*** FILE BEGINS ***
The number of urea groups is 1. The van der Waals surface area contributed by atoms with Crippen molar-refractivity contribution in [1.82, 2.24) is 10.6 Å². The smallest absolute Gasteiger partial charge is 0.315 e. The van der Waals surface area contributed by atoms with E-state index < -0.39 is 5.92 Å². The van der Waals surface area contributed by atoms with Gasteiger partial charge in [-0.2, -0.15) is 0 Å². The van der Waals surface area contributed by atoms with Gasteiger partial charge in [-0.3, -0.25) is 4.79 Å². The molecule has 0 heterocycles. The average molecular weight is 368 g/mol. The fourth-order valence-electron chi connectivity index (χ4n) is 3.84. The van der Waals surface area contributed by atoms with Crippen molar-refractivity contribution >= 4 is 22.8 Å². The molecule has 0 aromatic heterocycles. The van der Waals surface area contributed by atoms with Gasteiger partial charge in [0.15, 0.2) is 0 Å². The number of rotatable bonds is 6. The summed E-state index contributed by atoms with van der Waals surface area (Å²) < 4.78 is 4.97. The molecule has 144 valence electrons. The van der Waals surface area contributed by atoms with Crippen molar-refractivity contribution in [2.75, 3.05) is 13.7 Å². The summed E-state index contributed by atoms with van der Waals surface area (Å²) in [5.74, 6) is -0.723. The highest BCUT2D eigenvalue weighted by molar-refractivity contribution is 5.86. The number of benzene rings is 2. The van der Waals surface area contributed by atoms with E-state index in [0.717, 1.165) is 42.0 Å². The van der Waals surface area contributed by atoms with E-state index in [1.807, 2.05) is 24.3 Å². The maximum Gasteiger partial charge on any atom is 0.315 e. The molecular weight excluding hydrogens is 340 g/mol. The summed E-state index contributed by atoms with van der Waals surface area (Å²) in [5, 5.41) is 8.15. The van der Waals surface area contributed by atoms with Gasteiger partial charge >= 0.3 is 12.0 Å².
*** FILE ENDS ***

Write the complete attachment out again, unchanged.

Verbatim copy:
The number of urea groups is 1. The van der Waals surface area contributed by atoms with Crippen molar-refractivity contribution in [1.82, 2.24) is 10.6 Å². The smallest absolute Gasteiger partial charge is 0.315 e. The van der Waals surface area contributed by atoms with E-state index < -0.39 is 5.92 Å². The van der Waals surface area contributed by atoms with Gasteiger partial charge in [-0.2, -0.15) is 0 Å². The van der Waals surface area contributed by atoms with Gasteiger partial charge in [-0.3, -0.25) is 4.79 Å². The molecule has 0 heterocycles. The average molecular weight is 368 g/mol. The fourth-order valence-electron chi connectivity index (χ4n) is 3.84. The van der Waals surface area contributed by atoms with Crippen molar-refractivity contribution >= 4 is 22.8 Å². The molecule has 0 aromatic heterocycles. The van der Waals surface area contributed by atoms with Gasteiger partial charge in [0.15, 0.2) is 0 Å². The number of rotatable bonds is 6. The summed E-state index contributed by atoms with van der Waals surface area (Å²) < 4.78 is 4.97. The molecule has 144 valence electrons. The van der Waals surface area contributed by atoms with Crippen molar-refractivity contribution in [2.75, 3.05) is 13.7 Å². The summed E-state index contributed by atoms with van der Waals surface area (Å²) in [5.74, 6) is -0.723. The highest BCUT2D eigenvalue weighted by molar-refractivity contribution is 5.86. The number of benzene rings is 2. The van der Waals surface area contributed by atoms with E-state index in [0.717, 1.165) is 42.0 Å². The van der Waals surface area contributed by atoms with E-state index in [1.807, 2.05) is 24.3 Å². The maximum Gasteiger partial charge on any atom is 0.315 e. The molecular weight excluding hydrogens is 340 g/mol. The summed E-state index contributed by atoms with van der Waals surface area (Å²) in [5, 5.41) is 8.15. The van der Waals surface area contributed by atoms with Gasteiger partial charge >= 0.3 is 12.0 Å².